This week, while President Trump was scratching his head wondering why health care had to be “so complicated,” the Rachel Maddow Show published a piece on its website about the GOP’s proposed “replacement” for the Affordable Care Act.
The bill they’ve come up with holds no surprises; as usual, it would give the wealthy huge tax breaks, while screwing everyone else by cutting subsidies, instituting “high risk pools,” allowing denial of coverage because of “pre-existing conditions,” and taxing employer health plans. Obviously, if the GOP succeed in their repeal of the ACA, it will mean chaos – but what exactly will the specific consequences be?
The Economic Policy Institute has been studying this issue carefully, and the picture presented is a dire one. Almost 30 million Americans would lose their health coverage – but that’s just the tip of the iceberg. Repeal of the ACA would also cost the country 1.2 million jobs – and not only in the health care industry.
One of the most obvious effects would be that American families would suddenly see their health care costs skyrocket, taking away money needed to pay for housing, food, clothing and other basics. That’s where many of those jobs would be lost. It should be noted that based on studies, 75% of the jobs created by Medicaid expansions under the American Recovery and Reinvestment Act of 2009 were not medically-related.
Another loser would be the insurance industry. Should the individual mandate be eliminated, as many as 4.3 million people would simply drop out of the system, which could cause insurers to lose as much as $3 billion – and guess who would wind up picking up the tab for that? Chances are that without the individual mandate in place, most insurers would simply leave state Marketplaces, tax credits and subsidies notwithstanding.
Vice President Mike Pence describes the ACA as a “nightmare” that is “about to end.” But let’s take a look at that “nightmare”:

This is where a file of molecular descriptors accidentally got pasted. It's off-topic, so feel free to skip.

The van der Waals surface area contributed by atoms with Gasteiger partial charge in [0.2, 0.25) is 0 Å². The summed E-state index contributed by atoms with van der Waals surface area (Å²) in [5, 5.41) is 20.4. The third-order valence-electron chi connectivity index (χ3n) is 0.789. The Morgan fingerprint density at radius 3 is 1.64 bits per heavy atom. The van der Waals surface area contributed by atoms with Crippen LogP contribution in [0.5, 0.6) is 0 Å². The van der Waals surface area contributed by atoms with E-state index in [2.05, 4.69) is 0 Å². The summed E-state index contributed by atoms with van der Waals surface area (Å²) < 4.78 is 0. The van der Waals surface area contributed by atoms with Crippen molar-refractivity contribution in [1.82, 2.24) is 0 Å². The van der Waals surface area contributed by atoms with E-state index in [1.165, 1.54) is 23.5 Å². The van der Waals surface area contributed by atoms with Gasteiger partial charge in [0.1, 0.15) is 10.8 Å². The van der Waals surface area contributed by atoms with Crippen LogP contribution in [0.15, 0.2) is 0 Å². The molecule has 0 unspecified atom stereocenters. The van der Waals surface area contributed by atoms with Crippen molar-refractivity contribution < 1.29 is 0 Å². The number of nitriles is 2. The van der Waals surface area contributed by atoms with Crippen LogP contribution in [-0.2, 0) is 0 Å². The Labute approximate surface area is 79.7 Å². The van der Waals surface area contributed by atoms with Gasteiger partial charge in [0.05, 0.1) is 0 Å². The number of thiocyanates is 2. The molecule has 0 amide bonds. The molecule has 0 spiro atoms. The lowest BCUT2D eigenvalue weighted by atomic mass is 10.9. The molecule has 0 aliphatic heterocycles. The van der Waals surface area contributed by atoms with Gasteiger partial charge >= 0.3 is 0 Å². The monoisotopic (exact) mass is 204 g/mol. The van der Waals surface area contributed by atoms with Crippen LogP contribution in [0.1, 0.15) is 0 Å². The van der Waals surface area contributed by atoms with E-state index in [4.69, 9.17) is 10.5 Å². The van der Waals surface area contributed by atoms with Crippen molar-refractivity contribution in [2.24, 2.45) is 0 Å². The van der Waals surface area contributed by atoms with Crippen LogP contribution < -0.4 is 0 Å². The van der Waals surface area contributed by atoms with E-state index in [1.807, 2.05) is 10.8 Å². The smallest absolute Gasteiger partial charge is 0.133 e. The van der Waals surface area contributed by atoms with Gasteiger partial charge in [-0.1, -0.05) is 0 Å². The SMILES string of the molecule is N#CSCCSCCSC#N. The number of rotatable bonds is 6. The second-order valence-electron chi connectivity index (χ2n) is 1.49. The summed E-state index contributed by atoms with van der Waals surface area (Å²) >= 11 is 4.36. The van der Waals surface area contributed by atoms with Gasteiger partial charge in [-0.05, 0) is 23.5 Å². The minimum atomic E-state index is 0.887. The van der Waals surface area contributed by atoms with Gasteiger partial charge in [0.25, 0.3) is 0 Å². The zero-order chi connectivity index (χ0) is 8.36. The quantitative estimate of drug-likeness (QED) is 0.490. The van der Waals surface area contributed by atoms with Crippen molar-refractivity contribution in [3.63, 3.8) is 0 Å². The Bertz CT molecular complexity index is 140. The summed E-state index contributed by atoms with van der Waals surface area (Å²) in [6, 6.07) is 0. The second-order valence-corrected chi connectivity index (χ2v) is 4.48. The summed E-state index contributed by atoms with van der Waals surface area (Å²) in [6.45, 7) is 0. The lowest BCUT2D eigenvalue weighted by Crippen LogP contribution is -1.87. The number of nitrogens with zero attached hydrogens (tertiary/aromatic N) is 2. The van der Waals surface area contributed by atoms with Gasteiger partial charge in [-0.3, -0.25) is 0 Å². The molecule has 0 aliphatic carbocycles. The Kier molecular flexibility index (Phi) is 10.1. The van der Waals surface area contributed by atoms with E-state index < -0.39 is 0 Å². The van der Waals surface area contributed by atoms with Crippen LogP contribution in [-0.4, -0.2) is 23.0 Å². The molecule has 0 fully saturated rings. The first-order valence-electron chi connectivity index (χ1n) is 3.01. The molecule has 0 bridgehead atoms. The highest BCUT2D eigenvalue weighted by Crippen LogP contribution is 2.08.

- A study from the Robert Wood Johnson Foundation released last summer forecast that health care spending in the U.S. will be $2.6 trillion less than originally predicted when the ACA was passed in 2010.
- Another study published by the National Bureau of Economic Research found that the Medicaid expansion in states that have it reduced the amount of unpaid medical debt and has gone a long way toward helping families avoid medical bankruptcy.
- According to a company specializing in employee benefit packages for small businesses, healthy employees are more productive and absenteeism due to illness is reduced by 27 percent. Keep in mind that under the ACA, insurers are required to provide preventive care services with no out-of-pocket expenses to the patient.
The ACA is not perfect, nor is it as effective as the single payer systems enjoyed by citizens in most other industrialized nations. However, it has gone a very long way toward fixing a corrupt, dysfunctional system that allowed too many people to go bankrupt or die for inability to pay for medicines and health care services. But more than that, it has saved the country a great deal of money.
It is no secret that the GOP are completely devoid of any sort of compassion, but this isn’t just about compassion and caring for one’s fellow human beings (though it should be); This is also about dollars and cents. One would think that the Republicans in Congress would understand that much, at least.